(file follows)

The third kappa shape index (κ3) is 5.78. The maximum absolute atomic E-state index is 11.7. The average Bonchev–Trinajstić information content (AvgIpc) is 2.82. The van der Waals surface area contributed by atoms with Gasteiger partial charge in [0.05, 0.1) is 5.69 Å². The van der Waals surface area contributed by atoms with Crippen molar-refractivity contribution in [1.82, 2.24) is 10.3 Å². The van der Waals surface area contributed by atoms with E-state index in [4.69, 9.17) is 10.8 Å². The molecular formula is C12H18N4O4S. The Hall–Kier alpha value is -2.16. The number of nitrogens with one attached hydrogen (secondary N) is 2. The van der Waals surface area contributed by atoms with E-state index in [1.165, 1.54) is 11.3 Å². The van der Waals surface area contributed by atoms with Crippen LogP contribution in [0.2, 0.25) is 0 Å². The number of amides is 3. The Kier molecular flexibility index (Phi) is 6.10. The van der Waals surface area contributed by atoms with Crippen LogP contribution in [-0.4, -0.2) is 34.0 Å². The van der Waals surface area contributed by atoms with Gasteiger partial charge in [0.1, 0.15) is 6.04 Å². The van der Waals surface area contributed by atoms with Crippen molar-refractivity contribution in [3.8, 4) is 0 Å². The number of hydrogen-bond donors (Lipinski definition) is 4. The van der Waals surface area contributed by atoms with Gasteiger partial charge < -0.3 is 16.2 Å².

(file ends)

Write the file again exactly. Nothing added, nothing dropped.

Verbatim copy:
The third kappa shape index (κ3) is 5.78. The maximum absolute atomic E-state index is 11.7. The average Bonchev–Trinajstić information content (AvgIpc) is 2.82. The van der Waals surface area contributed by atoms with Gasteiger partial charge in [0.05, 0.1) is 5.69 Å². The van der Waals surface area contributed by atoms with Crippen molar-refractivity contribution in [1.82, 2.24) is 10.3 Å². The van der Waals surface area contributed by atoms with E-state index in [4.69, 9.17) is 10.8 Å². The molecular formula is C12H18N4O4S. The Hall–Kier alpha value is -2.16. The number of nitrogens with one attached hydrogen (secondary N) is 2. The van der Waals surface area contributed by atoms with E-state index in [1.165, 1.54) is 11.3 Å². The van der Waals surface area contributed by atoms with Crippen LogP contribution in [0.2, 0.25) is 0 Å². The number of amides is 3. The Kier molecular flexibility index (Phi) is 6.10. The van der Waals surface area contributed by atoms with Crippen LogP contribution in [-0.4, -0.2) is 34.0 Å². The van der Waals surface area contributed by atoms with Gasteiger partial charge in [0.1, 0.15) is 6.04 Å². The van der Waals surface area contributed by atoms with Crippen molar-refractivity contribution in [3.8, 4) is 0 Å². The number of hydrogen-bond donors (Lipinski definition) is 4. The van der Waals surface area contributed by atoms with Gasteiger partial charge < -0.3 is 16.2 Å².